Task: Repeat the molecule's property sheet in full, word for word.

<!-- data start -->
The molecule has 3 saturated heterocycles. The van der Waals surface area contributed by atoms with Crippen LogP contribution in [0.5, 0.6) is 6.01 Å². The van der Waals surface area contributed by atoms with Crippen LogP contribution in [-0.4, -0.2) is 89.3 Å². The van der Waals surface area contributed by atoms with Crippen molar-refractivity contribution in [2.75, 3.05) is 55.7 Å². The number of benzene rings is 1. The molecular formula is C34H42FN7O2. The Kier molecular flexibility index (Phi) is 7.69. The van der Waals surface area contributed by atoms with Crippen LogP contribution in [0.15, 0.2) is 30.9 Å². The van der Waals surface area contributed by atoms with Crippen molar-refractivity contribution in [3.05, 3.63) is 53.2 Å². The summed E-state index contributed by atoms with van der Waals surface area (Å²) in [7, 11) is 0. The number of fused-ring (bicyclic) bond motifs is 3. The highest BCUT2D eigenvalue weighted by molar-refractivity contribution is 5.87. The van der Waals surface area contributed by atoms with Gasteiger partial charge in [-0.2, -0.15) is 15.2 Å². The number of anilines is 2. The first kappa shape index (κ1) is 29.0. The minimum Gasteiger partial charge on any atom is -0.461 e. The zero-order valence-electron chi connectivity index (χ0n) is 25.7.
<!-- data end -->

The molecule has 3 saturated heterocycles. The van der Waals surface area contributed by atoms with Crippen LogP contribution in [0.5, 0.6) is 6.01 Å². The van der Waals surface area contributed by atoms with Crippen LogP contribution in [-0.4, -0.2) is 89.3 Å². The van der Waals surface area contributed by atoms with Crippen molar-refractivity contribution in [2.75, 3.05) is 55.7 Å². The number of benzene rings is 1. The molecular formula is C34H42FN7O2. The Kier molecular flexibility index (Phi) is 7.69. The van der Waals surface area contributed by atoms with Crippen LogP contribution in [0.15, 0.2) is 30.9 Å². The van der Waals surface area contributed by atoms with Crippen molar-refractivity contribution in [3.05, 3.63) is 53.2 Å². The summed E-state index contributed by atoms with van der Waals surface area (Å²) in [7, 11) is 0. The number of fused-ring (bicyclic) bond motifs is 3. The highest BCUT2D eigenvalue weighted by molar-refractivity contribution is 5.87. The van der Waals surface area contributed by atoms with Gasteiger partial charge in [-0.2, -0.15) is 15.2 Å². The number of anilines is 2. The first kappa shape index (κ1) is 29.0. The minimum Gasteiger partial charge on any atom is -0.461 e. The zero-order valence-electron chi connectivity index (χ0n) is 25.7.